According to Verizon, email fraud (spoofing) accounts for more than 90% of enterprise attacks. Why is email such a popular vector for spreading malware and malicious links? Because it’s much easier for criminals to convince a human to click on a fraudulent file or link within an email than it is to force their way into a hardened infrastructure.
Think about it this way: Would you rather take on a tank or trick the crew to come out of the tank and surrender? The latter option is much easier.
The structure of email
Why can’t we just harden email like we do a firewall and turn it into a tank? Because email wasn’t built with security in mind. It was invented in the 1960’s and the original standard, RFC 822, was written in 1982. Updated standards weren’t written until 2008, which contain the current email structure that we all know and are comfortable with.
Email as we know it today consists of three major sections:
- The envelope
- The message header
- The message body
Each email program handles email differently, so they all speak a common language, Simple Mail Transport Protocol (SMTP), to allow these different systems to talk to each other.
In many ways, email is like a letter that we might mail. However, the recipient of the email doesn’t see the envelope. In most cases, that’s fine because when we compose an email in our email clients, the envelope information usually gets filled in from the header information automatically.
However, when spoofing an email, a threat actor can put whatever he/she wants into the following fields:
- Mail from:
Why are they allowed to do that and how does email spoofing work? Let’s explore an example.
How to spoof an email
The box in red above highlights the email’s envelope. Normally the envelope fields are filled out for the sender automatically during the translation of the header. Neither the sender nor the recipient usually sees this information. The stuff in blue is the header and body. This is the stuff you normally see when you open an email that was sent to you.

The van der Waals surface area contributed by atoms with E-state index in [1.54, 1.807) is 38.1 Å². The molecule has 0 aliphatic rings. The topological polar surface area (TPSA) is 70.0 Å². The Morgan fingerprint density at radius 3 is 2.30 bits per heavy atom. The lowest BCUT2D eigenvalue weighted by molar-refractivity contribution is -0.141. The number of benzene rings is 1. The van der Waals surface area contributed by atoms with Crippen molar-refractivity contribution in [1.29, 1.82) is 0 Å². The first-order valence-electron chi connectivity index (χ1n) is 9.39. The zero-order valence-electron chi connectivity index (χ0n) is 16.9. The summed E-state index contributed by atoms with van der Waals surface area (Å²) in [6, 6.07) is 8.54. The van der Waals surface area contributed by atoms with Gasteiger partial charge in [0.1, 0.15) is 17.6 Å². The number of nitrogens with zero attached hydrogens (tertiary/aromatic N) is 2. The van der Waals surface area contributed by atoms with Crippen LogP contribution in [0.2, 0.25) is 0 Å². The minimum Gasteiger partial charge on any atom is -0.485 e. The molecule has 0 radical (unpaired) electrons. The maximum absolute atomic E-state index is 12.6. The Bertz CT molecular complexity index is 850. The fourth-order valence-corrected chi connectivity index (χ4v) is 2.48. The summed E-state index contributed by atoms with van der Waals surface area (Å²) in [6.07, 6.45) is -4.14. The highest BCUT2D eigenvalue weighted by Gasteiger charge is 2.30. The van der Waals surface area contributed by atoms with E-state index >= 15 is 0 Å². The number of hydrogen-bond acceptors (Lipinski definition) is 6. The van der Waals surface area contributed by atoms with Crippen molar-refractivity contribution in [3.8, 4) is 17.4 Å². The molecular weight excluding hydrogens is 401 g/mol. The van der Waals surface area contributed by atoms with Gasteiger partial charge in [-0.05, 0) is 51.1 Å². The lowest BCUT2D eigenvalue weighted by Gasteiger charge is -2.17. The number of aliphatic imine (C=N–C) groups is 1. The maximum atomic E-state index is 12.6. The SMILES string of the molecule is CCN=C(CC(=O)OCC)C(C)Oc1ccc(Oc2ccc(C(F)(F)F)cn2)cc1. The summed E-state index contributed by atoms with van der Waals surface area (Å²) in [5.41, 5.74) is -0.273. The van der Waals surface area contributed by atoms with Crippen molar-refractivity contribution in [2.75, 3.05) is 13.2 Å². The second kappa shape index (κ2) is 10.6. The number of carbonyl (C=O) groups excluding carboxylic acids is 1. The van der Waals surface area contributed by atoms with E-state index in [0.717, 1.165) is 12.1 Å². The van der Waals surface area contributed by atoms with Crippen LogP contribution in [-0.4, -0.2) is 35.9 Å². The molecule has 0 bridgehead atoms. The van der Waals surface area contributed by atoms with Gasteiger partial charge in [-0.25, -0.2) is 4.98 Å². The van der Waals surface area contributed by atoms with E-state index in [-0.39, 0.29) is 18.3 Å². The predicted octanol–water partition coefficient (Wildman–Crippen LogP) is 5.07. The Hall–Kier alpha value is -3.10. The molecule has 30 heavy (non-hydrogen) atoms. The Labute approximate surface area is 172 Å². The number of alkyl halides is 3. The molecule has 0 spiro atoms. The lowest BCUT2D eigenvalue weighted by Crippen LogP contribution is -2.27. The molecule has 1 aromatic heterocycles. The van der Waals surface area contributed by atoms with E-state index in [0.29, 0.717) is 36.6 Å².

It is possible for the sender to tinker with the message header and spoof the sender’s identify so the email looks like it is from someone other than Dude1. Let’s break down how spoofing an emails identity works.
Say you have a friend that likes to play practical jokes on you. And you receive an email from them that says this:
Notice that the envelope fields are correct, but the From and Reply-To are false. When Dude1 receives this email, he may think it’s from his boss. When he hits “Reply” all he’ll see in the To: field is the “BossMan” name, but it will go back to his friend who spoofed the email, Dude2.
Cyber criminals can cleverly disguise an email in the same way and custom tailor it for their intended victims
For example, if a criminal wants banking credentials from his or her target, they can do the same thing Dude2 did, but instead of telling Dude1 that he got a raise, they can falsely represent themselves within the email as a trusted bank and direct the recipient to go to a fraudulent website.
Email spoofing success relies on human vulnerability
There are many variations of this email scam, however at the core, they are the same: spoof the sender’s identity and convince the victim the email is not from a threat actor, but a legitimate source. From there, the end goal is usually the same, extracting money from the victim.
What’s the best way to protect yourself against email spoofing? Check out our Email Security Strategy Guide to find out.
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